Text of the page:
One of my favorite C.S. Lewis quotes points out, as only Lewis could, that Jesus was either the Messiah (and the Son of God) as prophesied in the ancient Jewish scriptures, or He was a liar, a lunatic, or, worse, the “Devil of Hell.”
Wrote Lewis: “I am trying here to prevent anyone saying the really foolish thing that people often say about Him: I’m ready to accept Jesus as a great moral teacher, but I don’t accept his claim to be God. That is the one thing we must not say. A man who was merely a man and said the sort of things Jesus said would not be a great moral teacher. He would either be a lunatic – on the level with the man who says he is a poached egg – or else he would be the Devil of Hell. You must make your choice. Either this man was, and is, the Son of God, or else a madman or something worse. You can shut him up for a fool, you can spit at him and kill him as a demon or you can fall at his feet and call him Lord and God, but let us not come with any patronizing nonsense about his being a great human teacher. He has not left that open to us. He did not intend to.”
Indeed, to my Jewish friends, I say this: We Christ followers love your Messiah. And make no mistake about it, Jesus is your Messiah. He is our Messiah. He is the Messiah. Messiah means savior, and Jesus is the Savior of all mankind.
To be sure, if both Christ’s words and the Holy Spirit-inspired teachings throughout both the Old and New Testaments are to be believed, and they are, then Christianity and Judaism are not competing religions at odds with one another. Rather, Christianity merely represents the final culmination of Judaism, and Christ’s promised incarnation, death and resurrection, the fulfillment of the long awaited Jewish Messiah prophesied throughout the Old Testament.
In his latest book, “The Emmaus Code: Finding Jesus in the Old Testament,” author and attorney David Limbaugh thoroughly unpacks this reality and “unlocks the mysteries of the Old Testament and reveals hints of Jesus Christ’s arrival through all thirty-nine Old Testament books.”
“The key to the secrets of the Old Testament, Limbaugh argues, is the crucial New Testament encounter between the risen Jesus and two travelers on the road to Emmaus,” notes the book’s description. “With that key, and with Limbaugh as a deft guide, readers of ‘The Emmaus Code’ will come to a startling new understanding of the Old Testament as a clear and powerful heralding of Jesus Christ’s arrival. Limbaugh takes readers on a revealing journey from Genesis through Malachi, demonstrating that a consistent message courses through every one of the Old Testament’s thirty-nine books: the power, wonder, and everlasting love of Jesus Christ.”
The “Emmaus Code” is a project that God long-ago placed on Limbaugh’s heart. “Jesus is prophesied in the Old Testament and fulfills those prophecies in the New Testament,” he writes. “For years, I have wanted to write a book to share my enthusiasm for the Old Testament and explain how it is foundational to the New Testament as the first act of a two-act play. I have wanted to show the many ways Christ is foreshadowed in the Old Testament.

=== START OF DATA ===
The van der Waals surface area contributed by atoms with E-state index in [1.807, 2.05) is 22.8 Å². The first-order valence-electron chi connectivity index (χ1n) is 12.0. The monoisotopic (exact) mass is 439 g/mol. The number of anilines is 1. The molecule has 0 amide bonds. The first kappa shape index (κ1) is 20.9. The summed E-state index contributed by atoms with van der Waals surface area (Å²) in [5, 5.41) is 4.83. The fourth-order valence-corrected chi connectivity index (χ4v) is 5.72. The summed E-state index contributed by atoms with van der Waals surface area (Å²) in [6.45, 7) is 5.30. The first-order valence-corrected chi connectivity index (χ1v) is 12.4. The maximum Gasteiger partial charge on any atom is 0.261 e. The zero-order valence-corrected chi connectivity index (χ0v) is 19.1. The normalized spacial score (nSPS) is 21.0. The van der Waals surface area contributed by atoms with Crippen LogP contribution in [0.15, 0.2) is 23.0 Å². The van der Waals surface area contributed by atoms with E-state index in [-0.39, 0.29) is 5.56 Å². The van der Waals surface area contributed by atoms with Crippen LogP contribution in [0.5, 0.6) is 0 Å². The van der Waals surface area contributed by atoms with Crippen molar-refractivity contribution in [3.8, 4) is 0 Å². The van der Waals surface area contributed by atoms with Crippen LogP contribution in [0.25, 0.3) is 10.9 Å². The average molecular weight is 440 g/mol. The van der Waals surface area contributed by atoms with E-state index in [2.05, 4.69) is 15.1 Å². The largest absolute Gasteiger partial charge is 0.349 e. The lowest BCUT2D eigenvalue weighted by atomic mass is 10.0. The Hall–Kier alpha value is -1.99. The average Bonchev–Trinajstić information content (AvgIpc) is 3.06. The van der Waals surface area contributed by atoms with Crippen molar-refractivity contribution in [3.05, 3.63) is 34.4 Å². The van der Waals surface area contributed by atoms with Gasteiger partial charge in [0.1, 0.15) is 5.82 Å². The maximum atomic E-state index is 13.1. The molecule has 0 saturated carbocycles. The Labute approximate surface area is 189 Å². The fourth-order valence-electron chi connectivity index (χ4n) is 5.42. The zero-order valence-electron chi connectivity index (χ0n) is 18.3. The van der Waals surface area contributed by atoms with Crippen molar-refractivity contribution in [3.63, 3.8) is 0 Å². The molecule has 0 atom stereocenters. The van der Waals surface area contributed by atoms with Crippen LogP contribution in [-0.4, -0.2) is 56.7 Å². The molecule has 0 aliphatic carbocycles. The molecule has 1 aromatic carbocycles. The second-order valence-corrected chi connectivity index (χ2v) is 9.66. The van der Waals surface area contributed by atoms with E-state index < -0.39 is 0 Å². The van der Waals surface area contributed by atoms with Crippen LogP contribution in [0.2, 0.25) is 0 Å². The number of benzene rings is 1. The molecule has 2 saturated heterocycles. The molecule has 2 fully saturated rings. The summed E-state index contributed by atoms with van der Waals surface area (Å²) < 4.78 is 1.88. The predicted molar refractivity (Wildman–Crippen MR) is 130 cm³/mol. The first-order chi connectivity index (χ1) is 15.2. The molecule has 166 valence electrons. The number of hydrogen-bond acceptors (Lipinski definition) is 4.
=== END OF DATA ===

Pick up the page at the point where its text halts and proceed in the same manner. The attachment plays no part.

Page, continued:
“My new book, ‘The Emmaus Code: Finding Jesus in the Old Testament,’ is the culmination of a project I began some 20 years ago. In the book, I try to demonstrate that the Christ-centeredness of the Old Testament is the key to understanding all of Scripture. The book is a primer on the Old Testament. I take you through each period of Old Testament history, introduce and discuss all the threads and themes pointing to Jesus in the Old Testament, and finally give you an overview of each book of the Old Testament and detail how each one prefigures Jesus Christ.
“My goal is to increase the reader’s appreciation for the Old Testament and for its Christ-centeredness, for once we have a better handle on the Old Testament and understand that Jesus is its focus, the Bible will come alive for us in ways we never anticipated and our faith will be strengthened and energized. That is certainly my experience, and I pray the same thing happens for you.”
Having just finished the book, I can say with enthusiastic certainty that Limbaugh accomplishes his goal. He demonstrates, like the trial lawyer proving his case beyond any reasonable doubt, that Jesus is not just hinted at in the Old Testament, but that His presence permeates the ancient Jewish texts. As John 1:1 reminds us, “In the beginning was the Word, and the Word was with God, and the Word was God.”
Christ is the Word and the Word is God.
The “Emmaus Code” will change your whole perspective on the Bible. The Old Testament will come to life for you and you will see clearly, perhaps for the first time, that its primary purpose was, and is, the foretelling of the coming of Christ Jesus.
When Jesus asked the apostle Peter, “Who do you say I am?” Peter answered, “You are the Messiah, the son of the living God” (see Matthew 16:15-16).
“Jesus replied, ‘Blessed are you, Simon son of Jonah, for this was not revealed to you by flesh and blood, but by my Father in heaven'” (Matthew 16:17).
Christ points to Himself as the Old Testament Messiah.
David Limbaugh establishes, masterfully, the veracity of Christ’s claim.
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